Elvis Presley’s 1962 Film ‘Follow That Dream’ Almost Went By a Different Title

by Matthew Wilson

Elvis Presley didn’t just have a dynamic stage presence and sell millions of albums. He also had a successful career in Hollywood as an actor. In 1962, the King of Rock ‘n Roll starred in the film “Follow That Dream” but it almost had a different title.

According to the Graceland website, the film almost had a much less catchy title. The production originally titled the picture “Here Come the Kwimpers.”

The title was named after the main characters of the film, the Kwimper family. “Follow That Dream” ended up being Presley’s ninth film in Hollywood and released in April 1962. The film kept Presley’s Hollywood streak alive, as he followed his dream of being an actor.

The Original Title

The 1962 film “Follow That Dream” actually had an entirely different name in written form. It was based on a 1957 novel called “Pioneer, Go Home,” by Richard Powell. Originally, the film kept Powell’s original title during early production.

But producers faced a snag when it came to the title. The film’s composers tried to make a title track for the film. But they couldn’t come up with an adequate word that rhymed with pioneer. Several other titles were suggested such as “What a Wonderful Life” for instance. But that title was too similar to “It’s a Wonderful Life,” a 1946 classic. Instead, production came up with “Here Come the Kwimpers” and “It’s a Beautiful Life” instead.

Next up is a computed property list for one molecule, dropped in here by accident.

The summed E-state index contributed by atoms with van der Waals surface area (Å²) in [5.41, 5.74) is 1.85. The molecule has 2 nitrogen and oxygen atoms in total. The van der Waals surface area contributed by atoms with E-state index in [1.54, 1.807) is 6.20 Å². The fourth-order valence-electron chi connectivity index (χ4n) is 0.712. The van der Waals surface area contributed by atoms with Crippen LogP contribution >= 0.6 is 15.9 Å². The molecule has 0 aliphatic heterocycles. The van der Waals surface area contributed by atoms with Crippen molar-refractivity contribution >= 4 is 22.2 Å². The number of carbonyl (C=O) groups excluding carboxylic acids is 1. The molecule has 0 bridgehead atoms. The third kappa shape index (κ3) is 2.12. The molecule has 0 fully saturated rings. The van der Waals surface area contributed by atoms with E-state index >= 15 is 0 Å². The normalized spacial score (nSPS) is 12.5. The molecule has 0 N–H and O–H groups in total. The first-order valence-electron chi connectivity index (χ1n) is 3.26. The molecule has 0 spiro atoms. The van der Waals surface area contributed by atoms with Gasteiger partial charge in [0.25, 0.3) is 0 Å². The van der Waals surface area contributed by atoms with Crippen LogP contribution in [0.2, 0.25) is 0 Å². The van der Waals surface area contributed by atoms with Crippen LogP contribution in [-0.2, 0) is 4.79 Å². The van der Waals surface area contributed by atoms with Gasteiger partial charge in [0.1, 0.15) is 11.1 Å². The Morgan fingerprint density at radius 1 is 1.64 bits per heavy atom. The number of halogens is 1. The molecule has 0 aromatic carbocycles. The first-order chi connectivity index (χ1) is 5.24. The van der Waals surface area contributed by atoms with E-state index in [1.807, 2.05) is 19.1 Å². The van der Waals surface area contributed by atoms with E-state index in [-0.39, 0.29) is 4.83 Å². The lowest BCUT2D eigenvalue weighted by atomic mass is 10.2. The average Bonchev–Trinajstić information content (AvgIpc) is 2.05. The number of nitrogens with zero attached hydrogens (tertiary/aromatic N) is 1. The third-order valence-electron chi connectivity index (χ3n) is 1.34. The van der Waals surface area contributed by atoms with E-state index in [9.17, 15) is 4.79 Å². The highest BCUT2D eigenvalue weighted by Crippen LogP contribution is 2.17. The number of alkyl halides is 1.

Finally they agreed on “Follow That Dream.”

Elvis Presley in ‘Follow That Dream’

Presley played one of the family members, Toby, in the film. The movie explored the Kwimpers trying to start their own business while facing trouble with both the mob and social workers. The family had to dig deep to sort out their problems and try to make a living.

Presley filmed “Follow That Dream” in Hollywood and on location in Florida. Due to gambling being illegal in the state, production had to sneak in the necessary props and equipment needed for the film. They recruited real-life gamblers to lend them the equipment. Gordon Douglas directed Presley in the film.

Douglas was known for films like the Frank Sinatra-led “Robin and the 7 Hoods” and for his work on “The Little Rascals” as well. The film also featured a few of Presley’s collaborators such as Roland Winters and Howard McNear. Both actors also starred with Presley in “Blue Hawaii” as well.